Warm Lemony Chickpea Salad with Toasted Cumin

It’s been a loooong (long!) long (long!) time comin’… but I know another chickpea’s gonna come. I finally have a recipe to add to 50 Ways to Love a Chickpea. Can I get a hallelujah?!

chickpeas

For this recipe, I teamed up with my talented friend Tom¬†to not only make the foodz, but make a SWEET FRIKKIN VIDEO showing you how to prepare it. Serious food porn. Might not be safe for work, but only because you’ll be drooling all over yourself. That video will be posted in a few days, so get ready to feast your eyes on something beautiful (lots of extreme close ups of my hands) and then go make a feast!

This chickpea salad is yums in the tums. Chickpeas are one of my favorite ingredients because they’re SO. EASY. Add a handful of different spices, a little lemon juice, and some olive oil and you’ve got a dish that looks (and tastes) like it took forever to make.

Warm Lemony Chickpea Salad with Toasted Cumin

Adapted from The Kitchn

  • 3 tablespoons olive oil
  • 2 tablespoons whole cumin seeds
  • 1/2 teaspoon dried red pepper flakes
  • 3 garlic cloves, finely minced
  • 2 15-ounce cans chickpeas, rinsed and drained
  • 3/4 cup sun-dried tomatoes, chopped
  • 3/4 cup fresh basil, chopped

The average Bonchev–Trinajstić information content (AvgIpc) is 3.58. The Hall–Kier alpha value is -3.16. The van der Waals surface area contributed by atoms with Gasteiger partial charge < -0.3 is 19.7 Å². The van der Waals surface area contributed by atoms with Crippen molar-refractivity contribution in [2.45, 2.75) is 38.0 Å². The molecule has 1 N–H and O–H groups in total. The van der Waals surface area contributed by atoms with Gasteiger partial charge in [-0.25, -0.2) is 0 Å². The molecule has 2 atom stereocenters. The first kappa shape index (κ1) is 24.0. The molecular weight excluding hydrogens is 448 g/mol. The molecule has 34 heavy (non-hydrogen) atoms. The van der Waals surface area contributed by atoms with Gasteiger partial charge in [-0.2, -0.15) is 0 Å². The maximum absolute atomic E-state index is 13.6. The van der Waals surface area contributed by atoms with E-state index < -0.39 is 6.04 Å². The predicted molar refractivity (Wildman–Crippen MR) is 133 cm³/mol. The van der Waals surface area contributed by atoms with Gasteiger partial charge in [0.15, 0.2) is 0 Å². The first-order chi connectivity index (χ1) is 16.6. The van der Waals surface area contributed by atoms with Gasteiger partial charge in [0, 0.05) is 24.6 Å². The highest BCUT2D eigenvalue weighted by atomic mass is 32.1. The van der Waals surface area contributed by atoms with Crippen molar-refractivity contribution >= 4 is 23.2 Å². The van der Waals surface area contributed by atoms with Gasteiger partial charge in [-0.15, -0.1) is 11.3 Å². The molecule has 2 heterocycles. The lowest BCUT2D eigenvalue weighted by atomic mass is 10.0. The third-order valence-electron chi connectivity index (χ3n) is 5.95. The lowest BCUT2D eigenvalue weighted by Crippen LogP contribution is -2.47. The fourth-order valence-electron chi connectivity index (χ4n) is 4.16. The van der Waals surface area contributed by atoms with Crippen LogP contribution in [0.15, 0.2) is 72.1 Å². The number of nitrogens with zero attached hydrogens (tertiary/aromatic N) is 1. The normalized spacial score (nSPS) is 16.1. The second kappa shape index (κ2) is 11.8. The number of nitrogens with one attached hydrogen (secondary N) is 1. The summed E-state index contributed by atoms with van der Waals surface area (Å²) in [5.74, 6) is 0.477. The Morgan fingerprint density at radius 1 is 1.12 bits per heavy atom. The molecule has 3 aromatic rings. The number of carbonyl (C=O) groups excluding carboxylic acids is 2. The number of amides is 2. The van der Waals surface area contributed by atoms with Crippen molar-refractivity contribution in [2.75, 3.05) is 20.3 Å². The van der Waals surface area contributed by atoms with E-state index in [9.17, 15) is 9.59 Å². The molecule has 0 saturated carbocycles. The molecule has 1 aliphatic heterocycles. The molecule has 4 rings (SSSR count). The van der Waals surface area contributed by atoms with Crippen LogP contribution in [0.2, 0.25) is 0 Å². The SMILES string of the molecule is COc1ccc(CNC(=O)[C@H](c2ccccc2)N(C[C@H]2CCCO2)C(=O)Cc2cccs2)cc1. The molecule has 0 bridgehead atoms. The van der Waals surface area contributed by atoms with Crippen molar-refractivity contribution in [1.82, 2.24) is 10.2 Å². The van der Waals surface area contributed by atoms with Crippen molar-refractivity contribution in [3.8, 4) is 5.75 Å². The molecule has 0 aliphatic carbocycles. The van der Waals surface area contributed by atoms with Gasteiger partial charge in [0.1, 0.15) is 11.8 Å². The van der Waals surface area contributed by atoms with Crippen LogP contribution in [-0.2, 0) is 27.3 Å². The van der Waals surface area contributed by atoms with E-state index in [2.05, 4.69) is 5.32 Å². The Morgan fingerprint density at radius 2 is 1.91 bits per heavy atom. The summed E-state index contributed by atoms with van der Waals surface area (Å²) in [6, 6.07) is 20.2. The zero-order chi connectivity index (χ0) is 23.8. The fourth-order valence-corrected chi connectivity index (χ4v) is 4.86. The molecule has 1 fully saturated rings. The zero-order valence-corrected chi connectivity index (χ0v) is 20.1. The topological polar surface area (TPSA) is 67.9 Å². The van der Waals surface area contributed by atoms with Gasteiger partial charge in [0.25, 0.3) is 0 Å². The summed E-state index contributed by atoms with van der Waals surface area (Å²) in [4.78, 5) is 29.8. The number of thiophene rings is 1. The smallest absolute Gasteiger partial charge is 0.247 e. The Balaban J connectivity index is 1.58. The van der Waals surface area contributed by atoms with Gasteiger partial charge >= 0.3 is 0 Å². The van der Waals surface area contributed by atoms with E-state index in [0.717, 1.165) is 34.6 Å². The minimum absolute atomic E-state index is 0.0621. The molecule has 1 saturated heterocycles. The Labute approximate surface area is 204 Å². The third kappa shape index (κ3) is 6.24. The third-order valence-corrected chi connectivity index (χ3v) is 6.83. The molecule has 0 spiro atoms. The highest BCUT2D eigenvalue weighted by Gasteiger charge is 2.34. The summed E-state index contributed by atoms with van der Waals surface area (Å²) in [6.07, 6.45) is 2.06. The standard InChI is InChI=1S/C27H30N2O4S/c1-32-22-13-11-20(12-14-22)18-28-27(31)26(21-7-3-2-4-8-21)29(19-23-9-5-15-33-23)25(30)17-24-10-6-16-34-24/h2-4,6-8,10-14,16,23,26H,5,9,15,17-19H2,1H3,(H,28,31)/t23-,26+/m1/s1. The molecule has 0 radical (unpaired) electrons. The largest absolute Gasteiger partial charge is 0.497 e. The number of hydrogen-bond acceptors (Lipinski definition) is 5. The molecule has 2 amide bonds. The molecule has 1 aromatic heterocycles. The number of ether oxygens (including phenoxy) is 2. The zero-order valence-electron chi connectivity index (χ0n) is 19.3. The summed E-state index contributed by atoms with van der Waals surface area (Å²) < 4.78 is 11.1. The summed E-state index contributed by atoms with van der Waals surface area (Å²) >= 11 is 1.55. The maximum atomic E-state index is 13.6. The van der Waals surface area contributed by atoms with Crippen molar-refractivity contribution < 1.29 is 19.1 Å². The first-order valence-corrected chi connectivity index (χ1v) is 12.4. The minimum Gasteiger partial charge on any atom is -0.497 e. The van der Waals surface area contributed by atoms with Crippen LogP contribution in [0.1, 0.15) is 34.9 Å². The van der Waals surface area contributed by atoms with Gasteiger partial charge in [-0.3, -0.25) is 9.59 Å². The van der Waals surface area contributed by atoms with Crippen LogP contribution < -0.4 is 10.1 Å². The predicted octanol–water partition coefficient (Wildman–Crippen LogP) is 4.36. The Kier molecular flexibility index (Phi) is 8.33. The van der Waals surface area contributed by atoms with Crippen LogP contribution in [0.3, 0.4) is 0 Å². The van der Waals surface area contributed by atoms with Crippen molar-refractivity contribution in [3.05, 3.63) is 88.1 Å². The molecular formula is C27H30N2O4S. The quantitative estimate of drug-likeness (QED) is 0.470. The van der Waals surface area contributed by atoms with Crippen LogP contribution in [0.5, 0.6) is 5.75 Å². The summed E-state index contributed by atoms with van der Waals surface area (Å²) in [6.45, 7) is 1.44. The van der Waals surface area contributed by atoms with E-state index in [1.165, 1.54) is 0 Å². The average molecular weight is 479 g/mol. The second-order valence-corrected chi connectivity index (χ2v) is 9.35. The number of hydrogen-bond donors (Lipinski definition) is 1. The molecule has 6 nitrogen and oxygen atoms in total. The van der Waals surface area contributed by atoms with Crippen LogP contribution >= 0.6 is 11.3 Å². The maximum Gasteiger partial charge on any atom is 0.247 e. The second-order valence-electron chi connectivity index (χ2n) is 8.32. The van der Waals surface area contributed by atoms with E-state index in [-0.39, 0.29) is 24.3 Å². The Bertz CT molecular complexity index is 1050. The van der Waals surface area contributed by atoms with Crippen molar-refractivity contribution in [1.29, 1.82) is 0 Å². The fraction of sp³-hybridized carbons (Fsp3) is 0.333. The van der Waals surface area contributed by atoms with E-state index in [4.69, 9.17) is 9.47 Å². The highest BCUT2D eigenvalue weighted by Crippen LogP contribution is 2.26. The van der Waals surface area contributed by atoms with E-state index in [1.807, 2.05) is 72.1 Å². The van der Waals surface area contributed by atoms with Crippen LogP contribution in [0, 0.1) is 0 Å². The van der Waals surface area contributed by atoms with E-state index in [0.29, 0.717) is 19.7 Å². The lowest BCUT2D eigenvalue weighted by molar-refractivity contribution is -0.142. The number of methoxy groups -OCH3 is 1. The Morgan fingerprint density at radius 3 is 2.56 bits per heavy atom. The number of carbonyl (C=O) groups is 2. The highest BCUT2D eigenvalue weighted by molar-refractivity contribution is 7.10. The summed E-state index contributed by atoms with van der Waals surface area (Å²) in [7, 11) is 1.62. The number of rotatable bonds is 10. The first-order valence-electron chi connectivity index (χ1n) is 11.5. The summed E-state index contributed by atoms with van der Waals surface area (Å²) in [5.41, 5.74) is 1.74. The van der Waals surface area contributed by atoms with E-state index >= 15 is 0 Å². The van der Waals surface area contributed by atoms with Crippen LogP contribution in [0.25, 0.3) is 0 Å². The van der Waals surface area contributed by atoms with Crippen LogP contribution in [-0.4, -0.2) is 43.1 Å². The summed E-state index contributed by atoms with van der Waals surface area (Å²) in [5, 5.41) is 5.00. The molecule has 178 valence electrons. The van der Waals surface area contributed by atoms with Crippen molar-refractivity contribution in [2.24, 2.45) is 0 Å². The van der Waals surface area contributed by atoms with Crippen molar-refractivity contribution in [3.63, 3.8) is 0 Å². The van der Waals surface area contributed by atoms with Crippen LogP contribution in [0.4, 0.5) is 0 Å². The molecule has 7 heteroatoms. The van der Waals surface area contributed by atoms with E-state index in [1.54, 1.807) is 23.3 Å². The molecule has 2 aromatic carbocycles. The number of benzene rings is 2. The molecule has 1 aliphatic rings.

• 1 lemon, zested and juiced
  • 1 teaspoon salt, or to taste

1. Heat a heavy skillet over a medium flame and add the olive oil. Once the oil is hot, add the cumin seeds and red pepper and cook over medium heat, stirring, for 2-3 minutes, or until the seeds are toasted. The cumin will turn a bit darked darker in color, and smell nice and toastay!

2. Add the garlic to the pan. Cook for 4-5 minutes over medium heat, stirring until the garlic is golden. Add the chickpeas and chopped tomatoes. Cook until the chickpeas are warmed through, and just slightly browned (but not burnt).

3. Add the lemon juice and zest, and stir to incorporate. Add the basil in the last few moment of cooking, just long enough so it wilts. Remove from heat and add extra red pepper or salt if desired. Serve warm (or allow it to sit overnight and “marinate” a bit. It’s great that way too).

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